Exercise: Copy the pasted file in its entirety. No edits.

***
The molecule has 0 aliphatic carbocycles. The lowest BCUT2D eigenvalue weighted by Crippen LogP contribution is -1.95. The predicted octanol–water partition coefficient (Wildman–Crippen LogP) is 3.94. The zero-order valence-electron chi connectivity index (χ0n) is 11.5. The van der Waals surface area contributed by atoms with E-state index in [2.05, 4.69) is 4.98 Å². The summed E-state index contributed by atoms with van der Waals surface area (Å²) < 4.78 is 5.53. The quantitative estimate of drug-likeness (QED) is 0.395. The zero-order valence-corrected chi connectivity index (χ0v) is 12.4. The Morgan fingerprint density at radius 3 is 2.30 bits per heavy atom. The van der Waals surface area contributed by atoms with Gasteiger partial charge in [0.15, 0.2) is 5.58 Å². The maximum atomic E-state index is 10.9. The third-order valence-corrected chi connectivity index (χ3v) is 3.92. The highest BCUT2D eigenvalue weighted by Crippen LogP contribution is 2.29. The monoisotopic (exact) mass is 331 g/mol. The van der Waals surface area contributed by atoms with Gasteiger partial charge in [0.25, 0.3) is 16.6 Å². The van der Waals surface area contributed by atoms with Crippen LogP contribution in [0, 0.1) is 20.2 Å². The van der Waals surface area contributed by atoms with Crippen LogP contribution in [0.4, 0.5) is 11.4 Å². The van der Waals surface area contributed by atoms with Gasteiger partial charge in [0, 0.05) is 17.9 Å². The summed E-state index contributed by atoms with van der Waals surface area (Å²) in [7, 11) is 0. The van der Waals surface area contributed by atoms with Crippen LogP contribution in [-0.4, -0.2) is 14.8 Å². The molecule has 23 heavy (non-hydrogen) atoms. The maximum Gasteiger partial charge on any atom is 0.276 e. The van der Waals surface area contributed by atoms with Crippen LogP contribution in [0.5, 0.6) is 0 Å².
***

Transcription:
The molecule has 0 aliphatic carbocycles. The lowest BCUT2D eigenvalue weighted by Crippen LogP contribution is -1.95. The predicted octanol–water partition coefficient (Wildman–Crippen LogP) is 3.94. The zero-order valence-electron chi connectivity index (χ0n) is 11.5. The van der Waals surface area contributed by atoms with E-state index in [2.05, 4.69) is 4.98 Å². The summed E-state index contributed by atoms with van der Waals surface area (Å²) < 4.78 is 5.53. The quantitative estimate of drug-likeness (QED) is 0.395. The zero-order valence-corrected chi connectivity index (χ0v) is 12.4. The Morgan fingerprint density at radius 3 is 2.30 bits per heavy atom. The van der Waals surface area contributed by atoms with Gasteiger partial charge in [0.15, 0.2) is 5.58 Å². The maximum atomic E-state index is 10.9. The third-order valence-corrected chi connectivity index (χ3v) is 3.92. The highest BCUT2D eigenvalue weighted by Crippen LogP contribution is 2.29. The monoisotopic (exact) mass is 331 g/mol. The van der Waals surface area contributed by atoms with Gasteiger partial charge in [0.25, 0.3) is 16.6 Å². The van der Waals surface area contributed by atoms with Crippen LogP contribution in [0, 0.1) is 20.2 Å². The van der Waals surface area contributed by atoms with Crippen LogP contribution in [0.4, 0.5) is 11.4 Å². The van der Waals surface area contributed by atoms with Gasteiger partial charge in [0, 0.05) is 17.9 Å². The summed E-state index contributed by atoms with van der Waals surface area (Å²) in [7, 11) is 0. The van der Waals surface area contributed by atoms with Crippen LogP contribution in [-0.4, -0.2) is 14.8 Å². The molecule has 23 heavy (non-hydrogen) atoms. The maximum Gasteiger partial charge on any atom is 0.276 e. The van der Waals surface area contributed by atoms with Crippen LogP contribution in [0.5, 0.6) is 0 Å².